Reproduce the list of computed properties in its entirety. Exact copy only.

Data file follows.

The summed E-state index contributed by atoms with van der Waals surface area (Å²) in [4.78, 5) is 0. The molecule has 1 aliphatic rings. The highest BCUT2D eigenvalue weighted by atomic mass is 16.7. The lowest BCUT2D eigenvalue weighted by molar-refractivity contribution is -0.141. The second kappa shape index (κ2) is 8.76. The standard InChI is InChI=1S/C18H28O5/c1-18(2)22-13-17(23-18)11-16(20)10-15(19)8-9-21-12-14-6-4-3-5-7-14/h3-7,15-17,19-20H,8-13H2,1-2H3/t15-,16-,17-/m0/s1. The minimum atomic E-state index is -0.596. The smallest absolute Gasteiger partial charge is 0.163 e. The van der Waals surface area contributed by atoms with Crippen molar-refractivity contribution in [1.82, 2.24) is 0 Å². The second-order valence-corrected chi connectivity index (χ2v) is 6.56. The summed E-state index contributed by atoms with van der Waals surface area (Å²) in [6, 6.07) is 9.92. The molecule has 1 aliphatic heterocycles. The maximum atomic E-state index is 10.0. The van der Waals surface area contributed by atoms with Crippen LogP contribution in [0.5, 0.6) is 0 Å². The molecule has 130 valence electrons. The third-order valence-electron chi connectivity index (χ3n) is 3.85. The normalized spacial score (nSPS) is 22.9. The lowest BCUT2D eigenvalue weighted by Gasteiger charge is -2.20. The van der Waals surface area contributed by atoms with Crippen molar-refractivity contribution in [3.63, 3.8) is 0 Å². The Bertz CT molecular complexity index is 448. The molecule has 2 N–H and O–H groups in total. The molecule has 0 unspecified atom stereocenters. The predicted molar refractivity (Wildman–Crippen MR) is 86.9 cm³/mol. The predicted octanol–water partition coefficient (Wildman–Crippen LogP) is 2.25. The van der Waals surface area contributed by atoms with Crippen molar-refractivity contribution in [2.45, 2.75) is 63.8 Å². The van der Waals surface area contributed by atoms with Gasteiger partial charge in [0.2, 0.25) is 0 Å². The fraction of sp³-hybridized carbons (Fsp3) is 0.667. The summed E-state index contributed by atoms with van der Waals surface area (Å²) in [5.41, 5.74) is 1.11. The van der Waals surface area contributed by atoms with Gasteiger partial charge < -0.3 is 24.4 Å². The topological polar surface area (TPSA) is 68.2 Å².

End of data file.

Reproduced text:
The summed E-state index contributed by atoms with van der Waals surface area (Å²) in [4.78, 5) is 0. The molecule has 1 aliphatic rings. The highest BCUT2D eigenvalue weighted by atomic mass is 16.7. The lowest BCUT2D eigenvalue weighted by molar-refractivity contribution is -0.141. The second kappa shape index (κ2) is 8.76. The standard InChI is InChI=1S/C18H28O5/c1-18(2)22-13-17(23-18)11-16(20)10-15(19)8-9-21-12-14-6-4-3-5-7-14/h3-7,15-17,19-20H,8-13H2,1-2H3/t15-,16-,17-/m0/s1. The minimum atomic E-state index is -0.596. The smallest absolute Gasteiger partial charge is 0.163 e. The van der Waals surface area contributed by atoms with Crippen molar-refractivity contribution in [1.82, 2.24) is 0 Å². The second-order valence-corrected chi connectivity index (χ2v) is 6.56. The summed E-state index contributed by atoms with van der Waals surface area (Å²) in [6, 6.07) is 9.92. The molecule has 1 aliphatic heterocycles. The maximum atomic E-state index is 10.0. The van der Waals surface area contributed by atoms with Crippen LogP contribution in [0.5, 0.6) is 0 Å². The molecule has 130 valence electrons. The third-order valence-electron chi connectivity index (χ3n) is 3.85. The normalized spacial score (nSPS) is 22.9. The lowest BCUT2D eigenvalue weighted by Gasteiger charge is -2.20. The van der Waals surface area contributed by atoms with Crippen molar-refractivity contribution in [3.63, 3.8) is 0 Å². The Bertz CT molecular complexity index is 448. The molecule has 2 N–H and O–H groups in total. The molecule has 0 unspecified atom stereocenters. The predicted molar refractivity (Wildman–Crippen MR) is 86.9 cm³/mol. The predicted octanol–water partition coefficient (Wildman–Crippen LogP) is 2.25. The van der Waals surface area contributed by atoms with Crippen molar-refractivity contribution in [2.45, 2.75) is 63.8 Å². The van der Waals surface area contributed by atoms with Gasteiger partial charge in [0.2, 0.25) is 0 Å². The fraction of sp³-hybridized carbons (Fsp3) is 0.667. The summed E-state index contributed by atoms with van der Waals surface area (Å²) in [5.41, 5.74) is 1.11. The van der Waals surface area contributed by atoms with Gasteiger partial charge < -0.3 is 24.4 Å². The topological polar surface area (TPSA) is 68.2 Å².